Miracle master Joe Lossett piloted a bizarre Five-Color Bring to Light deck to third place, and boy is this deck all over the place.

The deck is essentially an Abzan control deck splashing blue for Jace, Vryn’s Prodigy and Treasure Cruise with a Bring to Light package included as well. It contains all the typical Abzan Control elements— Abzan Charm, Languish, Siege Rhino, Den Protector, and Nissa, Vastwood Seer, though it does gain a lot from playing Jace as well.

Joe has taken it pretty easy with his Bring to Light package, with only a few singleton cards to tutor for. None of them are total haymakers, although both Kolaghan’s Command and Silumgar’s Command can be very good at the appropriate times. Of course, just getting more Siege Rhinos is also a very valid strategy, and allowing Jace to put Siege Rhino on the battlefield adds to his versatility.

While Languish does seem pretty cool against a number of decks in the format at the moment, I question if the whole Bring to Light package and awkward manabase is worth the payoff. Decks with Painful Truths and other card advantage engines can probably out card you, and I wonder if the deck would just be better off as an Abzan splash blue deck without Bring to Light.

Cutting Mantis Rider from Jeskai-based decks has been all the rage lately, but Zach Mandelblatt ain’t got time for that.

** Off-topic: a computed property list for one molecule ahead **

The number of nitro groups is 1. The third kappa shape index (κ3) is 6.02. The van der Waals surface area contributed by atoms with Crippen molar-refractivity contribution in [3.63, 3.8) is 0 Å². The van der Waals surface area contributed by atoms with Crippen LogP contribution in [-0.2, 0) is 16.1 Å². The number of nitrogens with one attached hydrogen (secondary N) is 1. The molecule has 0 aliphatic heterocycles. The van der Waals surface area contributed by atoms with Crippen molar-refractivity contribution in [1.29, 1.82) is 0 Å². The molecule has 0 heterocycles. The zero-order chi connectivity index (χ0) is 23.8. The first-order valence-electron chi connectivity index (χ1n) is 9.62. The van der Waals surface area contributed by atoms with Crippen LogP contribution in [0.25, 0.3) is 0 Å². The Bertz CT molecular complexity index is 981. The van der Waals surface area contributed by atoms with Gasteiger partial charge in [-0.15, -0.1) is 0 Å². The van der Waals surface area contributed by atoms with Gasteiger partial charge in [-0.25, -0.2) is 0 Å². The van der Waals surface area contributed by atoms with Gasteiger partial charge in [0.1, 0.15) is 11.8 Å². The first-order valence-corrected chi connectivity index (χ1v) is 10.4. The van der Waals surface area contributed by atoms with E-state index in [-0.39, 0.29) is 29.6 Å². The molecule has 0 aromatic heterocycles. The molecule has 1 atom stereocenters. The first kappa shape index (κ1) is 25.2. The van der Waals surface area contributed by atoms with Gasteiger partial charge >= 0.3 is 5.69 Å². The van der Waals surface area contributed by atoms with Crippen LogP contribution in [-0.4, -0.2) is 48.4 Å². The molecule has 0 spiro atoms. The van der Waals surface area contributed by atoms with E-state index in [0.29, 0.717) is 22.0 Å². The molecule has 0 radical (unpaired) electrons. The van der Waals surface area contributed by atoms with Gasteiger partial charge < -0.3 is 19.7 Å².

Rather than replacing his Mantis Riders with Crackling Dooms, Zach just put them side by side, and takes the deck back to its more aggressive roots. In the never ending card advantage arms race currently happening in all the Jeskai and Mardu decks currently, it’s very easy to forget just how quickly a pair of Mantis Rider will kill you… especially if you’ve spent your time and life casting Painful Truths.

Zach has also made use of Monastery Mentor, and is favoring Seeker of the Way over Soulfire Grand Master. This more focused and aggressive version of Jeskai Black needs to be respected, as if you’re gonna be crazy like Michael Majors and put four copies of Painful Truths in your deck (which I have a ton of respect for), you need to be prepared. Even without Painful Truths and with only four total commands in the deck, Zach still has three Treasure Cruise and two Dig Through Time, so it’s not like he’s skimping on card advantage either.